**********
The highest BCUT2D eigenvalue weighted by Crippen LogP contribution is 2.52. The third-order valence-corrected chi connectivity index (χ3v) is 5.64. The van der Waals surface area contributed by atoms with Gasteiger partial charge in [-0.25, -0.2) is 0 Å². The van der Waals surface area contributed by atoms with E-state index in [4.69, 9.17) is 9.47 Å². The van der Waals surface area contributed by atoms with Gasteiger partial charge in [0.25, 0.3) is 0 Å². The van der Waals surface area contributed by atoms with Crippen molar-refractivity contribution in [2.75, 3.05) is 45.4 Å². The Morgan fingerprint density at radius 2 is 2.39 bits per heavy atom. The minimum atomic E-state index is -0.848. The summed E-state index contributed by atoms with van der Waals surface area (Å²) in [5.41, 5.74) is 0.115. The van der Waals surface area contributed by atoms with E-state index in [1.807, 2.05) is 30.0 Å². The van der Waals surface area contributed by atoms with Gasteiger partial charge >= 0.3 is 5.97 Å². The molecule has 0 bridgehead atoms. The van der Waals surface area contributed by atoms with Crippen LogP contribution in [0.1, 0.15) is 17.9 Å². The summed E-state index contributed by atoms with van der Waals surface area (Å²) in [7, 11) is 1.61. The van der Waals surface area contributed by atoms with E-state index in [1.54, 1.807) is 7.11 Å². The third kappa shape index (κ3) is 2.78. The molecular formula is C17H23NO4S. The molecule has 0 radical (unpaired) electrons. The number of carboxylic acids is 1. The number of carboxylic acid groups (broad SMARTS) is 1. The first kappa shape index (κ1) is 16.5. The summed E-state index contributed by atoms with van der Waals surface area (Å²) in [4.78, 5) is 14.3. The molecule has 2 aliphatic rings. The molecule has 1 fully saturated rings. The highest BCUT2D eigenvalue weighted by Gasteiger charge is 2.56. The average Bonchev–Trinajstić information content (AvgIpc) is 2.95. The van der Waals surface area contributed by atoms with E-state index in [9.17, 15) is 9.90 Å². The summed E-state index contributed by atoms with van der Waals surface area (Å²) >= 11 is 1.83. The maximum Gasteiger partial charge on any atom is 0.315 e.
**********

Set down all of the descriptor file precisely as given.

The highest BCUT2D eigenvalue weighted by Crippen LogP contribution is 2.52. The third-order valence-corrected chi connectivity index (χ3v) is 5.64. The van der Waals surface area contributed by atoms with Gasteiger partial charge in [-0.25, -0.2) is 0 Å². The van der Waals surface area contributed by atoms with E-state index in [4.69, 9.17) is 9.47 Å². The van der Waals surface area contributed by atoms with Gasteiger partial charge in [0.25, 0.3) is 0 Å². The van der Waals surface area contributed by atoms with Crippen molar-refractivity contribution in [2.75, 3.05) is 45.4 Å². The Morgan fingerprint density at radius 2 is 2.39 bits per heavy atom. The minimum atomic E-state index is -0.848. The summed E-state index contributed by atoms with van der Waals surface area (Å²) in [5.41, 5.74) is 0.115. The van der Waals surface area contributed by atoms with E-state index in [1.807, 2.05) is 30.0 Å². The van der Waals surface area contributed by atoms with Gasteiger partial charge >= 0.3 is 5.97 Å². The molecule has 0 bridgehead atoms. The van der Waals surface area contributed by atoms with Crippen LogP contribution in [0.1, 0.15) is 17.9 Å². The summed E-state index contributed by atoms with van der Waals surface area (Å²) in [7, 11) is 1.61. The van der Waals surface area contributed by atoms with E-state index in [1.54, 1.807) is 7.11 Å². The third kappa shape index (κ3) is 2.78. The molecular formula is C17H23NO4S. The molecule has 0 radical (unpaired) electrons. The number of carboxylic acids is 1. The number of carboxylic acid groups (broad SMARTS) is 1. The first kappa shape index (κ1) is 16.5. The summed E-state index contributed by atoms with van der Waals surface area (Å²) in [4.78, 5) is 14.3. The molecule has 2 aliphatic rings. The molecule has 1 fully saturated rings. The highest BCUT2D eigenvalue weighted by Gasteiger charge is 2.56. The average Bonchev–Trinajstić information content (AvgIpc) is 2.95. The van der Waals surface area contributed by atoms with E-state index in [9.17, 15) is 9.90 Å². The summed E-state index contributed by atoms with van der Waals surface area (Å²) >= 11 is 1.83. The maximum Gasteiger partial charge on any atom is 0.315 e.